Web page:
Fed Chairman Ben Bernanke told the House Financial Services Committee on July 13 that the central bank's makers "don't know where the economy is going to go."
On Tuesday the Fed said, "Information received since the Federal Open Market Committee met in June indicates that economic growth so far this year has been considerably slower than the committee expected."
The Fed said it would keep its federal fund rate at zero to 0.25 percent, then took the rare step of saying the rate would likely hold "at least through mid-2013."
The central bank is rarely that specific, tending to prefer the term "for an extended period," rather than sound committed to a particular policy.
The Open Market Committee also said it would maintain its existing policy of "reinvesting principal payments from its securities holdings," which would keep its portfolio of holdings at a steady size by purchasing securities at the same pace that its current securities mature.
The short Fed statement said, "Indicators suggest a deterioration in overall labor market conditions in recent months." Consumer spending is flat and the housing market remains "depressed," the Fed said.
Inflation has been muted, with commodity inflation slowing down after putting on a burst of steam earlier in the year.
"More recently, inflation has moderated as prices of energy and some commodities have declined from their earlier peaks," the Fed said.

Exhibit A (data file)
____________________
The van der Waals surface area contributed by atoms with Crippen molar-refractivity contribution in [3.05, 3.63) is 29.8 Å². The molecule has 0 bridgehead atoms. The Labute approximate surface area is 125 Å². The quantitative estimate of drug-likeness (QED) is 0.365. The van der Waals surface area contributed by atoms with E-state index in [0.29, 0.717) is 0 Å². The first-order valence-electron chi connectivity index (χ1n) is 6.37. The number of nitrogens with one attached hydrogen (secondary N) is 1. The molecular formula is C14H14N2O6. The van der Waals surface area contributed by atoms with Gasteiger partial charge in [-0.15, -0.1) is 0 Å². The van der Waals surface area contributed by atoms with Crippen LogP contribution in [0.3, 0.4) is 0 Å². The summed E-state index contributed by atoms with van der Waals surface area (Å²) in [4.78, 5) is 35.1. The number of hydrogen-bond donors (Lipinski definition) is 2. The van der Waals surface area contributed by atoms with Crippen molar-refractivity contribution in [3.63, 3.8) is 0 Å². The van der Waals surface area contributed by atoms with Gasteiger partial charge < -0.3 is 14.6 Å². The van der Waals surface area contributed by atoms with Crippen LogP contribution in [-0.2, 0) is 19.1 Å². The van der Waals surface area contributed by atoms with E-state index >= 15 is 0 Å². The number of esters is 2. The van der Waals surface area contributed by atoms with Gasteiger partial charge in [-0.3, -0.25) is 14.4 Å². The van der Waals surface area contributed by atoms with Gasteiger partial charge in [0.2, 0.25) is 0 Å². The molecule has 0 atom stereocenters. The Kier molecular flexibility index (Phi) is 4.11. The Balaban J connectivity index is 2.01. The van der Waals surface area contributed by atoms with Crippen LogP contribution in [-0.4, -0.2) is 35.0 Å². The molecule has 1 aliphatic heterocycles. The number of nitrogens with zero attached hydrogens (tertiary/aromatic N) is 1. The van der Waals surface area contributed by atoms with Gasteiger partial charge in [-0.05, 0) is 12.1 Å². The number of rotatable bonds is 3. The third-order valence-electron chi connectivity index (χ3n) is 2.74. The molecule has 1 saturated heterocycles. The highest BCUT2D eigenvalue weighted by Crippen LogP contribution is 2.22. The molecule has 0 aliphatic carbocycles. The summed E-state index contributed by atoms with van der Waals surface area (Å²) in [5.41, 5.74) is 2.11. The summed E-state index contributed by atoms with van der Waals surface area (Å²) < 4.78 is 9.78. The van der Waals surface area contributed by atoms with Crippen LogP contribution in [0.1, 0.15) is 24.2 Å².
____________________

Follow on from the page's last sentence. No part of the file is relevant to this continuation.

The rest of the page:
In last month's testimony, Bernanke testified, "we have to keep all the options on the table" to maintain financial-system stability.
Among those options were "untested" strategies to stimulate growth, he said.
"The main message I want to leave is that this is a serious situation," Bernanke said.
Since December 2008, the Fed has held its benchmark short-term interest rate -- which commercial banks charge among themselves for overnight loans -- near zero, which has flooded the U.S. financial system with nearly interest-free money.
The central bank has also amassed a portfolio of $2.9 trillion in U.S. Treasury securities and mortgage-backed securities, driving down long-term interest rates by accepting low rates.
Analysts say the Fed could buy more assets but this could add to inflation, which has risen about 2 percent this year, and Bernanke has said the Fed does not want to fuel concerns about rising prices.
For some, however, the Fed appears out of options for stimulating the economy, especially with the key lending rate near zero, which is as low as it can go.
The Fed, however, can re-institute a more aggressive securities purchasing program or set up other lending facilities to provide liquidity in niche financial markets.
"One thing we know about Bernanke is that he is willing to be extremely aggressive, and he is quite creative at the same time," Gluskin Sheff + Associates Chief Economist and Strategist David Rosenberg told the Financial Post.